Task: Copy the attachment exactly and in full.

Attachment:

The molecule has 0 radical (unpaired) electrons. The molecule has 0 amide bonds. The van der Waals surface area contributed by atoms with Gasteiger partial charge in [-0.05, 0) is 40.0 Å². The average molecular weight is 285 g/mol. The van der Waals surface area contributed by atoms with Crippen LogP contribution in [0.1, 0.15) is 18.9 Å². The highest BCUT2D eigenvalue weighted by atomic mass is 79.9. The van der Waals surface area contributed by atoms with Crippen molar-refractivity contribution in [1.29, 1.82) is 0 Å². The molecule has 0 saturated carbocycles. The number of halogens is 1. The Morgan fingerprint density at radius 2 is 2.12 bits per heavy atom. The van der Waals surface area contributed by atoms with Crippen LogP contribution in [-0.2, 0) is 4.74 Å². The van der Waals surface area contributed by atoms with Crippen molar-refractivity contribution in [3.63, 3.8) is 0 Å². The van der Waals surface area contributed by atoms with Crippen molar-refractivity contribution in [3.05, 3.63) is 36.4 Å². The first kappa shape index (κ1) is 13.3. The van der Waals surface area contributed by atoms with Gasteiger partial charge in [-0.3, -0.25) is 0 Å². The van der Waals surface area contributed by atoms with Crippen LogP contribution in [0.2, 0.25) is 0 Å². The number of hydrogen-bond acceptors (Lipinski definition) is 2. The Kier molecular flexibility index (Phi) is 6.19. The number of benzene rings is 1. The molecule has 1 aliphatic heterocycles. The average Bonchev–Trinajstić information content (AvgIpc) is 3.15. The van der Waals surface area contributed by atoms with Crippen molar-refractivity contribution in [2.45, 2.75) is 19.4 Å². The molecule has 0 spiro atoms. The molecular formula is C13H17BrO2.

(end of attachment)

The molecule has 0 radical (unpaired) electrons. The molecule has 0 amide bonds. The van der Waals surface area contributed by atoms with Gasteiger partial charge in [-0.05, 0) is 40.0 Å². The average molecular weight is 285 g/mol. The van der Waals surface area contributed by atoms with Crippen LogP contribution in [0.1, 0.15) is 18.9 Å². The highest BCUT2D eigenvalue weighted by atomic mass is 79.9. The van der Waals surface area contributed by atoms with Crippen molar-refractivity contribution in [1.29, 1.82) is 0 Å². The molecule has 0 saturated carbocycles. The number of halogens is 1. The Morgan fingerprint density at radius 2 is 2.12 bits per heavy atom. The van der Waals surface area contributed by atoms with Crippen LogP contribution in [-0.2, 0) is 4.74 Å². The van der Waals surface area contributed by atoms with Crippen molar-refractivity contribution in [3.63, 3.8) is 0 Å². The van der Waals surface area contributed by atoms with Crippen molar-refractivity contribution in [3.05, 3.63) is 36.4 Å². The first kappa shape index (κ1) is 13.3. The van der Waals surface area contributed by atoms with Gasteiger partial charge in [-0.3, -0.25) is 0 Å². The van der Waals surface area contributed by atoms with Crippen LogP contribution in [0.2, 0.25) is 0 Å². The number of hydrogen-bond acceptors (Lipinski definition) is 2. The Kier molecular flexibility index (Phi) is 6.19. The number of benzene rings is 1. The molecule has 1 aliphatic heterocycles. The average Bonchev–Trinajstić information content (AvgIpc) is 3.15. The van der Waals surface area contributed by atoms with Crippen molar-refractivity contribution in [2.45, 2.75) is 19.4 Å². The molecule has 0 spiro atoms. The molecular formula is C13H17BrO2.